Olympus Adds Top Quality 40-150mm Zoom Lens to Its M.Zuiko Pro Lineup

by Karin GottschalkLeave a Comment

There were signs of intriguing things to come when Olympus released its M.Zuiko Digital ED 12-40mm f/2.8 Pro lens alongside the OM-D E-M1 camera last year. This first of a new series of lenses, the M.Zuiko Pro series, was intended to rival or surpass the optics and build quality of Olympus’ legendary Four Thirds High Grade (HG) lens series.

Reviews of the 12-40mm f/2.8 Pro lens heaped praise on it and positioned it as pro quality glass. I recently did some informal tests of the lens with the intention of mating it to a Panasonic GH4 for 4K movie production and I wholeheartedly agree.

Here comes the 40 to 150

It is exciting, then, to learn that the next lens in the M.Zuiko Pro lineup is about to arrive – the M.Zuiko Digital ED 40-150mm F2.8 Pro. Even better, there are two more M.Zuiko Pro lenses to come sometime in 2015 – the M.Zuiko Digital ED 7-14mm F2.8 Pro and the M.Zuiko Digital ED 300 F4 Pro.

When I began assembling a kit for making independent short movies and feature documentaries as a one-person crew with limited to almost zero budgets, high on my list was a matched set of pro quality lenses that would stand up to heavy use and challenging conditions.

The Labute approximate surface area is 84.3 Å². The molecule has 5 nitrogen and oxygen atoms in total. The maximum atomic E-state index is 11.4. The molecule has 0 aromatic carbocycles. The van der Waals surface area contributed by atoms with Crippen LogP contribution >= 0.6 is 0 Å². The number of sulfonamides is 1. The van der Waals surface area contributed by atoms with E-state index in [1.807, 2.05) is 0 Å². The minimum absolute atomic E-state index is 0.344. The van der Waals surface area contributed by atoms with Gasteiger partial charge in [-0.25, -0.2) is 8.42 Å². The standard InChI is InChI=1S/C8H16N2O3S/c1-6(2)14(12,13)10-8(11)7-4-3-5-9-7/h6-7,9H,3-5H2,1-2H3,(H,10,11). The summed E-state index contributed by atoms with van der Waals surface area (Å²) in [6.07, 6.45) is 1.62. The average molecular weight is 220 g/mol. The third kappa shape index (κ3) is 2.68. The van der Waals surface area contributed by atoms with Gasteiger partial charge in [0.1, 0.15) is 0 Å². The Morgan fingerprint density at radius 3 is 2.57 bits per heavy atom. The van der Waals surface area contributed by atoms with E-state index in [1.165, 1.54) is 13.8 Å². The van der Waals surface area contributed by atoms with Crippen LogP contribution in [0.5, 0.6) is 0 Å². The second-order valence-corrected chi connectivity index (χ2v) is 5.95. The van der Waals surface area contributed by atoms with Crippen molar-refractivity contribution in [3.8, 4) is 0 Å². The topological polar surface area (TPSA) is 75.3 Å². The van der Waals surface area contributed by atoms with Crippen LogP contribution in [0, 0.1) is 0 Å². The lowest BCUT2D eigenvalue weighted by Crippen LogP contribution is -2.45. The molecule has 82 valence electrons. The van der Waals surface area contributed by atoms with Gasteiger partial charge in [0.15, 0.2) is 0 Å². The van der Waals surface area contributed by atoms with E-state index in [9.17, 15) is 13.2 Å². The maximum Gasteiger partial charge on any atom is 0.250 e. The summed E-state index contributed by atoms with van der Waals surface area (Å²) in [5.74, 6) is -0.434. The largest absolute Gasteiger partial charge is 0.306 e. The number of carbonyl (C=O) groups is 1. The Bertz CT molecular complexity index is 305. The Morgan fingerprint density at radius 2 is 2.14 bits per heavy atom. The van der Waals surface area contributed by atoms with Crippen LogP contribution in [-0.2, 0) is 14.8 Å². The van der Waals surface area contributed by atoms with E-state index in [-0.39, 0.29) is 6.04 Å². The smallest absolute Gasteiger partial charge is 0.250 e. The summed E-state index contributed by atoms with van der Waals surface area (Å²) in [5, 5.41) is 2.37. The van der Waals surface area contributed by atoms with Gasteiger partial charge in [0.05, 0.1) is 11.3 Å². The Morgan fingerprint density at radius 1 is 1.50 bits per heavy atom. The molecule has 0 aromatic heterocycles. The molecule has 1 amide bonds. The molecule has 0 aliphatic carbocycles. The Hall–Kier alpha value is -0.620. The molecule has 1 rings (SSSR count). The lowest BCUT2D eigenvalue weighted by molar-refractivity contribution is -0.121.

I was open to a set of matched prime lenses or a set of matched zoom lenses from 10mm at widest to around 50mm at the longest focal length. I soon ruled out primes – the wide end appeared under-catered for. So zooms it is.

Settling on the top end standard

I have gladly settled on the Olympus 12-40mm as my standard, carry-anywhere, lens. Michael Reichmann’s recent article The Mirrorless Revolution at The Luminous Landscape reminded me that the 7-14mm is on its way to satisfy my need for wide, up close and personal. That takes care of an opening scene inside the cockpit of one of the last flying boats for a feature documentary I have in pre-production.

The space-compressing shots I have been visualizing for other key scenes set in the Mad Max country will be well catered for by the 40-150mm zoom and if I really want to go for the maximum then there is the 300mm telephoto.

The knowledge that this set of lenses – super wide to super telephoto – will be available by the time it comes to shooting is reassuring indeed. One less weight on my mind. Even better is that the specs for all the M.Zuiko Pro lenses include excellent optical quality, small size, light weight, dust-proofing, splash-proofing and freeze resistance.

And then there is the consistency of the 2.8 maximum aperture for all the zoom lenses. Brilliant for intimate scenes shot in fairly poor light.

Easy switching to manual focus

The Manual Clutch Focus (MFC) mechanism tipped the balance in favour of Olympus zooms when I picked up the M.Zuiko 12-40mm Pro lens. I need repeatable focus and the focusing ring action felt good and smooth. Pulling the clutch towards me was all required to tell the camera to flip from auto to manual focussing. The less for me to think about the better.

If the 40-150mm lens equals or surpasses the qualities of the 12-40mm then I will be well pleased. I am looking forward to the other two lenses, the super wide zoom and the long telephoto, when they arrive next year. Another option that has me intrigued is the M.Zuiko Digital 1.4x teleconvertor to arrive at the same time as the 40-150mm.